Weird Fiction Review #8: Jac Jemc’s The Grip Of It

Jac Jemc, The Grip of It. Farrar, Straus and Giroux: 2017.

Haunted houses are a staple of weird fiction. From Gothic castles to the abandoned house on swampland lampooned in Edgar Cantero’s Meddling Kids, fantastic fiction has much to say about uncanny dwellings. Jac Jemc’s gripping novel The Grip of It belongs to this genre.

With an MFA from Chicago’s School of the Art Institute, Jemc has enjoyed deserved success as a writer of weird fiction. The Grip of It, her third major publication, was praised by many reviewers and widely recommended, with favorable notices in Entertainment Weekly, O, Marie Claire, Esquire, and other popular magazines. Her most recent book, the short story collection False Bingo won the Chicago Review of Books Award for fiction, and a new novel is expected next year.

For the sake of time, our tour of the haunted house scenario in English literature will visit a single location before supplying the reader with a map. We begin at Horace Walpole’s The Castle of Otranto (1764). Walpole’s approach to the weird tale is ingeniously simple. He invents a manuscript, supposedly printed in Naples 236 years earlier, in 1529. He offers his “translation.” The weirdness is generated by juxtaposing three perspectives.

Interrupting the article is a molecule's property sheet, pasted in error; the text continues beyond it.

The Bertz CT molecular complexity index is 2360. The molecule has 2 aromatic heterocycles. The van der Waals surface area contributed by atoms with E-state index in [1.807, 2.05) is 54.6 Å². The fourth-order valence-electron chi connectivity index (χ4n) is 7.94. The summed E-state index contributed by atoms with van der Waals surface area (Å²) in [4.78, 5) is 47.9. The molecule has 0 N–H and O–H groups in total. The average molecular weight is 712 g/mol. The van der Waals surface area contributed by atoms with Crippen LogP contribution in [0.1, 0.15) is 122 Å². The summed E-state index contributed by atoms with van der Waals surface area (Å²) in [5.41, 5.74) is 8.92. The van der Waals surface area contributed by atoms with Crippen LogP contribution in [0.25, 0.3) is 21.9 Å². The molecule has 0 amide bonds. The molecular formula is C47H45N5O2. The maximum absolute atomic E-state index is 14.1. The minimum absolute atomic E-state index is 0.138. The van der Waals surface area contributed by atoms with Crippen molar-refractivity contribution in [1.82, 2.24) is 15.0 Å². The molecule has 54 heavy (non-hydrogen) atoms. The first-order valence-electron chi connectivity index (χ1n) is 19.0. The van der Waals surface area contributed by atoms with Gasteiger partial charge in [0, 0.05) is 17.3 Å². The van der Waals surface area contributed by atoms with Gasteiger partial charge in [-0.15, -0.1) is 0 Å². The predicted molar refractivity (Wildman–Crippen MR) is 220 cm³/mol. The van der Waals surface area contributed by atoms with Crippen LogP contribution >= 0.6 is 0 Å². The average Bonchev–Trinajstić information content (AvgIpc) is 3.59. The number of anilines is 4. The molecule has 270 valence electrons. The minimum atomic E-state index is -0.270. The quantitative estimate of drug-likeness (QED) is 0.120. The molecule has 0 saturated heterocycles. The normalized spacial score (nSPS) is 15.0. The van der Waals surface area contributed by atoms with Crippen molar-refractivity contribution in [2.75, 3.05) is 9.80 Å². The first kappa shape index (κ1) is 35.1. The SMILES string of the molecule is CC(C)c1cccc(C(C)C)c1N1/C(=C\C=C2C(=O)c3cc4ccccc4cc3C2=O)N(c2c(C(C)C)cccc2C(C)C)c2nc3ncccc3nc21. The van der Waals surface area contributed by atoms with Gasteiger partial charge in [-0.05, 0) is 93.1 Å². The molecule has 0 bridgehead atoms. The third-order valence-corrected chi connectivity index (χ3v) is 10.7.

The first is supplied by the story’s protagonists, sincere if passionate rationalists engaged in a family drama involving love and inheritance. They are, as Walpole explains in the preface, those Renaissance forefathers whose letters “contributed to dispel the empire of superstition.” The second perspective is supplied by their servants, who still believe in the supernatural. (As Walpole explains in his second preface, the “deportment of the domestics” is central to his project.) In alternating scenes, the nobility and domestics encounter “supernatural” events, nearly all of which turn out to have natural causes. (Walpole’s model is Shakespeare; elements of Hamlet and Midsummer Night’s Dream are particularly evident). But the drama begins with an impossible event–a giant helmet falls out of the sky, crushing the heir of Otranto’s fortune. The nobility are baffled, but they must accept the object’s stubborn materiality, which is emphasized. They set out to determine the meaning of this impossible thing, while reprimanding the domestics for their foolish beliefs.

Walpole’s hoax title page
on the 1765 edition